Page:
Leadership for Teacher Engagement and Cultural Shift in Schools


Large ships are hard to turn, but there are strategies that definitely flip the rudder and maintain the new course. Want your school to move toward differentiated practices? Evidenced-based grading? Block-scheduling? Data-driven decision-making? A new literacy or math program? Think of the exciting new directions your school could pursue if only your staff shared your excitement! Unfortunately, new building and district initiatives can be dead on arrival if teachers are cynical, fearful overworked, or suffering from low morale. Based on work with NASSP, ASCD affiliates, and in hundreds of school systems in the U.S. and around the world, this candid and compelling workshop provides new insights and dozens of practical strategies that help teachers and their leaders embrace new initiatives and changes in policy and practice, even if educators are hesitant or going into it "kicking and screaming." Join us for a candid and inspiring look at how to get an entire faculty to set sail for the new horizon ahead. 


Note: This session for leadership can be focused for specific cultural shifts the school is seeking, such as ethical grading, teacher professionalism, building tenacity, differentiated instruction, and social-emotional learning.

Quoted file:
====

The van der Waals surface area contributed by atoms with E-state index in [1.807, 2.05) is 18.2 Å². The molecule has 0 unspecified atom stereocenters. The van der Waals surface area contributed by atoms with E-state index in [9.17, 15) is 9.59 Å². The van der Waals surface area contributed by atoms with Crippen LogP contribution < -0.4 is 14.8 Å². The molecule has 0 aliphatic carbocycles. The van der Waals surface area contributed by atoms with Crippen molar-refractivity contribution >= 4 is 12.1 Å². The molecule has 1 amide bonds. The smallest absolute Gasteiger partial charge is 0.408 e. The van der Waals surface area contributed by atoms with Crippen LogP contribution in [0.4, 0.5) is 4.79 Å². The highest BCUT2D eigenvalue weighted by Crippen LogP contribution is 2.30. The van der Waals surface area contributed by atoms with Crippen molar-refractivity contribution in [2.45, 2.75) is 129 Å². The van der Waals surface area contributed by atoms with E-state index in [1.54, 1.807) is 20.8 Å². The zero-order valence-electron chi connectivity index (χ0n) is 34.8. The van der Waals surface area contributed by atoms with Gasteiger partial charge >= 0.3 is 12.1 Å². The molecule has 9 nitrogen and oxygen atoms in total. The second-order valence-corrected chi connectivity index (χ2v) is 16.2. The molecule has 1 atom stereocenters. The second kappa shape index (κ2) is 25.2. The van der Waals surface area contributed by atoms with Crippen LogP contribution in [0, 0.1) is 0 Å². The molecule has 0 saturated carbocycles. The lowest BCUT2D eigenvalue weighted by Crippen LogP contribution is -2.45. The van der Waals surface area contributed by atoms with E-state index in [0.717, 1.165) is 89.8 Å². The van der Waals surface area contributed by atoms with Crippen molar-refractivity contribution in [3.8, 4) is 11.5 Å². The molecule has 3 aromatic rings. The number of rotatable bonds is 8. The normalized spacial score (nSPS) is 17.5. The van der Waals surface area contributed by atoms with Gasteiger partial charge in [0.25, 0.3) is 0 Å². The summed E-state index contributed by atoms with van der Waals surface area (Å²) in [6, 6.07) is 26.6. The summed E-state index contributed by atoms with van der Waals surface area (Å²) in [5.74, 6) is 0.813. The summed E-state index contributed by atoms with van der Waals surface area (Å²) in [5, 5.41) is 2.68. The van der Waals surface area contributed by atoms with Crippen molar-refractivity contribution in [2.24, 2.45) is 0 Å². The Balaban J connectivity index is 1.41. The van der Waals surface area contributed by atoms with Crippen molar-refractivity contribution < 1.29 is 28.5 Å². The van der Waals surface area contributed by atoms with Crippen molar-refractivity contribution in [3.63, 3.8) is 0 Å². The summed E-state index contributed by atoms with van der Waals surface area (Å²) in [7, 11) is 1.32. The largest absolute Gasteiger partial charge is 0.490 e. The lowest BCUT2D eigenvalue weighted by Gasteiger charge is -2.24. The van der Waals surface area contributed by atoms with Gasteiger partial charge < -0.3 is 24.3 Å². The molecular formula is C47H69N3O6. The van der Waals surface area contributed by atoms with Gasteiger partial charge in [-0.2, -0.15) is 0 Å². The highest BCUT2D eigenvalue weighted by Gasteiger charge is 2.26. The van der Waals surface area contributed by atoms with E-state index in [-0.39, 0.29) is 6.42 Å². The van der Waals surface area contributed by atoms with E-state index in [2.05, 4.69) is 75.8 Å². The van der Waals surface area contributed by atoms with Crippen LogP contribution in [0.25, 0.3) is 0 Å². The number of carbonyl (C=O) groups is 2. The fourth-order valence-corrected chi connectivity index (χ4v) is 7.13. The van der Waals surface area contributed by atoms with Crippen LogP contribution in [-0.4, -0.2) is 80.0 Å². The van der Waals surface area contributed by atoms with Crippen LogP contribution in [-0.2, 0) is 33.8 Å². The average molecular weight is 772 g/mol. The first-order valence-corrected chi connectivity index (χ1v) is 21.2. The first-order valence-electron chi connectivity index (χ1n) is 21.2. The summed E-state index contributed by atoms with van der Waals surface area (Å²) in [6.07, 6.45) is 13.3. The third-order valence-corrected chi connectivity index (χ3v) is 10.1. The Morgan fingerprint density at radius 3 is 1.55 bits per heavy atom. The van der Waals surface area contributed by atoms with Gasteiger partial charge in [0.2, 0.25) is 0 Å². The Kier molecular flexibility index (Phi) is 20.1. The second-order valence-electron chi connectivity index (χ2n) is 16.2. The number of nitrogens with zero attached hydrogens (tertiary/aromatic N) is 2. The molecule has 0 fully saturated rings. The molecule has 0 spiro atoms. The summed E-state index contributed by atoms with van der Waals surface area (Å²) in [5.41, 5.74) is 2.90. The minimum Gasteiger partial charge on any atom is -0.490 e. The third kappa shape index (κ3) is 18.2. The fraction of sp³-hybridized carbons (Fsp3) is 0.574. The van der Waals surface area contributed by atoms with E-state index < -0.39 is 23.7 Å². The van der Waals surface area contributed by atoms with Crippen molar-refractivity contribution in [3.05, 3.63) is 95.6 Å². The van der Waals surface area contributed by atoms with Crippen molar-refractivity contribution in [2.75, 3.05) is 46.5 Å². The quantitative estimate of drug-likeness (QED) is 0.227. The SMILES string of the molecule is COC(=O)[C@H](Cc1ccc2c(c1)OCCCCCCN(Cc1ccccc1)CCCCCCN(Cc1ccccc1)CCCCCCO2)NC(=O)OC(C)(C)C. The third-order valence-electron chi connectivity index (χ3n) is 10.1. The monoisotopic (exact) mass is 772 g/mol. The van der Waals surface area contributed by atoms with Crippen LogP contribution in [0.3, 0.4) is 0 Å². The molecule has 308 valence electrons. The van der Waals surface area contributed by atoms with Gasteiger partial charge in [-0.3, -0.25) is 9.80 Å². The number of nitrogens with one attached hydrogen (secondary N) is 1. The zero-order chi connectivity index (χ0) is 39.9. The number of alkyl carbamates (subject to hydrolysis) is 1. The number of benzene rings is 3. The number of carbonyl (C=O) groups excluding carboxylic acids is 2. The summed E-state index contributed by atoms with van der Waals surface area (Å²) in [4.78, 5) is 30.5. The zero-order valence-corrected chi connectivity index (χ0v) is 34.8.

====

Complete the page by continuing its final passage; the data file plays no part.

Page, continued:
Building Teacher Capacity for Creativity

Some teachers give up. The student doesn't do any homework, and there is no parent support. I can't teach this child! Translated, this teacher is declaring, "I've exhausted my imagination, and I need a new catalyst." Unfortunately, teachers often get survival-mode tunnel vision, and they do not recognize the positive solutions that surround them. Some teacher preparation programs do not teach their graduates how to think divergently about instruction, solve problems or build an intellectual versatility. In addition, teachers are often told what, when and how to teach, and all professional creativity atrophies. Effective teachers, however, learn how to build their own creativity and generate diverse responses to students and their instruction, and students achieve as a result. Join us for a workshop that shows us how to build teachers' personal/professional creativity and emancipate instructional ideas tethered by conventional thinking. Instructional challenges are resolved, students achieve and teachers are more engaged in classroom practice as a result. 'Special cameo appearances by innovation, divergent thinking, connective synergy, improvisation and assorted strangeness.